For the First Time Since 1947, a Wolf on Mount Hood

New state report includes details of wolf tracks on the eastern slope.

For the first time since 1947, there was a wolf confirmed on Mount Hood.

That detail comes from a just-released report by the Oregon Department of Fish and Wildlife, which includes a single line about the tracks of a lone wolf found in the "White River Unit" back in December.

The White River Unit is located south of Hood River, in the eastern foothills of Mount Hood. Russ Morgan, who runs Oregon's wolf program, confirms that wolf tracks were found in the snow in December, though he notes the wolf may have simply been passing through.

Still, this is an exciting moment for wolf appreciators, including Rob Klavins of Oregon Wild. Back in January, WW talked to Klavins about the possibility of wolves coming back to the 503 area code—important because the apex predators, once aggressively hunted in Oregon, benefit the entire ecosystem.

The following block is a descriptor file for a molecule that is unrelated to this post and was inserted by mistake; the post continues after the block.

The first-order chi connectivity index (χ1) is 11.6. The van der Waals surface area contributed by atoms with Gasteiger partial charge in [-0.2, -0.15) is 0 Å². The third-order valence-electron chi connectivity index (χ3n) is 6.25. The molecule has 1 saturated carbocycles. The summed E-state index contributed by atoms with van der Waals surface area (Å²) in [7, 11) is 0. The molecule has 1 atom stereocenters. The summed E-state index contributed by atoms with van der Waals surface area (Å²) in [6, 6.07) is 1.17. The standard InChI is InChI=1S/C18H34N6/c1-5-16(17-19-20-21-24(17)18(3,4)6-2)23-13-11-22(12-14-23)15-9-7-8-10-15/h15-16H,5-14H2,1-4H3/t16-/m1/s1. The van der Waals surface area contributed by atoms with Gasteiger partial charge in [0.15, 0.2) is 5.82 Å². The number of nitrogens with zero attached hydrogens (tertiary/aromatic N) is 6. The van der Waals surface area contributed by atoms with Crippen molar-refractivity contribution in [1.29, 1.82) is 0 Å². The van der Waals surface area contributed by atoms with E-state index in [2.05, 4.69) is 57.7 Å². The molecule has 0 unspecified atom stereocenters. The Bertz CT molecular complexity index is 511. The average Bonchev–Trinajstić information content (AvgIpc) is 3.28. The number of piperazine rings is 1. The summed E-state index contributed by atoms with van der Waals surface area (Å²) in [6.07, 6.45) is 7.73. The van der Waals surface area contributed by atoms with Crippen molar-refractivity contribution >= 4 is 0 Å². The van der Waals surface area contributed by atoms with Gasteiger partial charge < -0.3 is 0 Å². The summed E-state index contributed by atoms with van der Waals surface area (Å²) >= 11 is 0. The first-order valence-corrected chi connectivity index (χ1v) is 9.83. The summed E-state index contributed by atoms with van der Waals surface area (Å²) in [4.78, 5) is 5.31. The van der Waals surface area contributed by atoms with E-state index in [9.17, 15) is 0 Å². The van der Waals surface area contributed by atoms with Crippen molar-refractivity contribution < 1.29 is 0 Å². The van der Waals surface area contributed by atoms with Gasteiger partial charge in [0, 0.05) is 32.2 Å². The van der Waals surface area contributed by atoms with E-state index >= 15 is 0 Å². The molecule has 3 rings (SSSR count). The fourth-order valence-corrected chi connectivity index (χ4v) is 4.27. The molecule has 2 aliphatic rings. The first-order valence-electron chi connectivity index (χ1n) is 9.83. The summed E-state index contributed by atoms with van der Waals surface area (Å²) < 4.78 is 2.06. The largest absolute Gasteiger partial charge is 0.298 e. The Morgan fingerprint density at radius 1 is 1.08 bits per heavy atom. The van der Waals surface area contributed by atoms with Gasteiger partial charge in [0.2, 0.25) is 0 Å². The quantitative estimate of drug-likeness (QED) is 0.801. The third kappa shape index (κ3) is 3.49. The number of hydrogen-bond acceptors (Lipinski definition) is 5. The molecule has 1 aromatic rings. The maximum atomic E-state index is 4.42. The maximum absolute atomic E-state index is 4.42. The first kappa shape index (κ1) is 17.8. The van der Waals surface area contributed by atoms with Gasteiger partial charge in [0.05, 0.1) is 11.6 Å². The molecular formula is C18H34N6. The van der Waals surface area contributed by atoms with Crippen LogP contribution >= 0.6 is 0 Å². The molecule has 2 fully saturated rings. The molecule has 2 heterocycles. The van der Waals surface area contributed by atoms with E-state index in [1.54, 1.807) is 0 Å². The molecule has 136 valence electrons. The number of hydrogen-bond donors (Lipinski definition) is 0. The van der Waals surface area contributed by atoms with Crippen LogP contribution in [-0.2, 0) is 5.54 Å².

Our final question to Klavins at the time: "In another decade could we go out to Timberline and hear the howl of a wolf?"

"There's a good chance," he said. "One thing they do regularly is surprise us. [In 1998, a] wolf swam down the Snake River, shook itself dry and came over to Oregon, and three years later we had one on the west side of the state. The trick is that there is a gap in good wolf habitat between where they currently live in Oregon and the Cascades. So it's going to take a few brave, wandering wolves from elsewhere to cross and then find each other."

Well, surprise: One brave, wandering wolf had already proven him right.

"Wolf recovery is really a story of redemption," Klavins says. "This is history. This is only the second wolf in the Cascades since the last bounty was collected in 1947."

More information on why wolves are awesome comes from the video below and from research done at Oregon State University.

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